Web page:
If you want the benefits of something in life, you have to also want the costs. If you want the six pack, you have to want the sweat, the soreness, the early mornings, and the hunger pangs. If you want the yacht, you have to also want the late nights, the risky business moves, and the possibility of pissing off a person or ten.

If you find yourself wanting something month after month, year after year, yet nothing happens and you never come any closer to it, then maybe what you actually want is a fantasy, an idealization, an image and a false promise. Maybe you don’t actually want it at all.

So I ask you, “How are you willing to suffer?”

Because you have to choose something. You can’t have a pain-free life. It can’t all be roses and unicorns.

Choose how you are willing to suffer.

Because that’s the hard question that matters. Pleasure is an easy question. And pretty much all of us have the same answer.

The more interesting question is the pain. What is the pain that you want to sustain?

Because that answer will actually get you somewhere. It’s the question that can change your life. It’s what makes me me and you you. It’s what defines us and separates us and ultimately brings us together.

So what’s it going to be?

(Photo: Florian’s Photographs)

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  • Reply


    11 weeks ago

    Well kept. True that ‘No Pain; No Gain’.
    And your article motivates to take up necessary sturggle with passion.
    Thank you.

  • Reply

    Archie Manley

    11 weeks ago

    Most people want to go to heaven, but that don’t want to die to get there. The simple truth is most of us want the gain, without the pain. There is a price tag on every dream, and the question is are we willing to pay the cost.

  • Reply


    10 weeks ago

    Anyone who sees this as a “no pain, no gain” article is missing the point.

    Those articles are the “You just got to want it badlyyy enough” articles…

    Mark is being more open here. His point is just this:

    If you’re asking yourself “Do I Really want this?”

    Don’t think of the benefits, think of the costs.

    I want to get ripped because It’ll be cool to look great on a beach (Join the club!!!)

    I want to get ripped because I’m willing to push myself through workouts that are tough, doing the boring mobility/flexibility work, and actually enjoy calculating/timing my carbs and protein so that my hormones are optimally primed to get metabolism firing as it needs to. I love getting to bed at 9:30 too. (Well now we have nutcase, one who is going to look awesome).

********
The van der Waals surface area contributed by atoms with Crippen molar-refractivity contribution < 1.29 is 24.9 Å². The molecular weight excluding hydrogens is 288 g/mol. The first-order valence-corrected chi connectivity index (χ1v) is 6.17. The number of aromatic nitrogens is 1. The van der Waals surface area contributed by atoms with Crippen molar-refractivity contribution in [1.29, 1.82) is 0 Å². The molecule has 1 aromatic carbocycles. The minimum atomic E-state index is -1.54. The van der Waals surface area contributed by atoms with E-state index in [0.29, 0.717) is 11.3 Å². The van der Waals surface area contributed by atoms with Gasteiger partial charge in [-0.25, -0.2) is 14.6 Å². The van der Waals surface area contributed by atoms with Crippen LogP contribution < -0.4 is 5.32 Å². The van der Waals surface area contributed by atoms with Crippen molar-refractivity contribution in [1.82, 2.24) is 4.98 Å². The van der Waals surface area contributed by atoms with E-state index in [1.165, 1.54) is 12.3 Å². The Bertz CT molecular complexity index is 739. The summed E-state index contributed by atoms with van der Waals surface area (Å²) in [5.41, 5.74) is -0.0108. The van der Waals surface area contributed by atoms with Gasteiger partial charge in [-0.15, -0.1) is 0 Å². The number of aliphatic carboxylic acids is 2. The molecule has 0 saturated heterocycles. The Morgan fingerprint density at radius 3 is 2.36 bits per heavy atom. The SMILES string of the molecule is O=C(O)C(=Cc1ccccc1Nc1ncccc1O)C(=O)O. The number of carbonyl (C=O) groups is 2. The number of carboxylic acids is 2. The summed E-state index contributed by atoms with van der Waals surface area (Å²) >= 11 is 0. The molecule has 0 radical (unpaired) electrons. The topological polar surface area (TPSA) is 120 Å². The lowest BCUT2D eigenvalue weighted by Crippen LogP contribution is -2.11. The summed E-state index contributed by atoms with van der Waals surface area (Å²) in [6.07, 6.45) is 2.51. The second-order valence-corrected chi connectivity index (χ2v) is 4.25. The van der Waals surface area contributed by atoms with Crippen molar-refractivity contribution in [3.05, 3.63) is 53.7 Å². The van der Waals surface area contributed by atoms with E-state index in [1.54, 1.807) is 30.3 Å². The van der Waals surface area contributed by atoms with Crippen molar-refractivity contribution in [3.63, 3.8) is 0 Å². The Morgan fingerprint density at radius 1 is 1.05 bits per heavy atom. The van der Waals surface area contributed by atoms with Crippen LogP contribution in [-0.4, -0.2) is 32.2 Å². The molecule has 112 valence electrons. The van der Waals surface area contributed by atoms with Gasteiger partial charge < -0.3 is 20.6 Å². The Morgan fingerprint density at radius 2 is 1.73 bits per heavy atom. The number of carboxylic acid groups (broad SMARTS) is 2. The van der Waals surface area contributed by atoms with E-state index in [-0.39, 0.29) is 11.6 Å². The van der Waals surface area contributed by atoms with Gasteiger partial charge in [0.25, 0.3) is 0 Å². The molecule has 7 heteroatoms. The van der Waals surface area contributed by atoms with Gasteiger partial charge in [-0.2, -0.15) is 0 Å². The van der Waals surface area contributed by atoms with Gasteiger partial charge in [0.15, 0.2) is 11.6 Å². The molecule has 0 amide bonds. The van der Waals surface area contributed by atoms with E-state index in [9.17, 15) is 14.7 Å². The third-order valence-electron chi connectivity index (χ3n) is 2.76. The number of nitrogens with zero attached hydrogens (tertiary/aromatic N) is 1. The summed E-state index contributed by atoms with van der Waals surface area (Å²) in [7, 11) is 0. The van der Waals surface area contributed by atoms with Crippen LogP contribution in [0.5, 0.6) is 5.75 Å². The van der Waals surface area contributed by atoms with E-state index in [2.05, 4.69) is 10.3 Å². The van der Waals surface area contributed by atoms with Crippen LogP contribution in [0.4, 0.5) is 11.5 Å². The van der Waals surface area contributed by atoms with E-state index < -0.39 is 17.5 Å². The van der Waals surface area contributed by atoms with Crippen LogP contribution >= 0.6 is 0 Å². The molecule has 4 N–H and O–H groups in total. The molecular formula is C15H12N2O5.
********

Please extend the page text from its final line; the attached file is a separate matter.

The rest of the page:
If you don’t want the pain, that’s fine, just be honest with yourself about it. You’re not a bad person if you don’t want to calibrate your meals, you just won’t ever get ripped.

    He’s not judging/condemning the people who don’t want the pain, but simply asking that we be honest with ourselves.

    • Reply


      10 weeks ago

      Thank you! Lot of people seeing this as just another “no pain no gain” spiel, and it kind of drives me nuts. It’s much more nuanced than that.

  • Reply


    8 weeks ago

    Indeed, (although I wouldn’t agree with the construct ‘pain’) – and this is the perfect description of the human experience. Beautiful – all the way around! Thank you :)

  • Reply


    8 weeks ago

    Thank you for a well-articulated article. As a health care provider who attempted a PhD, I realized the hard way that the ‘pain’ of patient care and teaching interns is much preferable to the ‘pain’ associated with academia. Career and school counselors should assign your article to their charges.

  • Reply

    Rafid Naoum

    7 weeks ago

    They say follow the ones that make you cry not the ones who make you laugh

  • Reply


    7 weeks ago

    What an inspiring article. I read it over and over again when Im felling down and it gets me going. Thanks Mark

  • Reply


    7 weeks ago

    What if you haven’t found anything worth the pain?

  • Reply

    Richard Ahlin

    5 weeks ago

    Wow Mark… This made me realize I need to give up a lot of things in my life, and I feel happy doing so :)

  • Reply


    4 weeks ago

    One of the best pieces of advice I ever got was from my therapist when I was whining about hating my job, which brought me a good income but I didn’t like the actual work. So my therapist says to me “This is all in your head. If you’ve made a decision to stay but loathe every minute of it, then you have to find another way to look at it. Reframe the situation. Focus on the things you do like about it and it will be fine.” Well, I thought this was total psychobabble but I did it. Within just a few days my job was tolerable and I shortly grew to really appreciate what I had.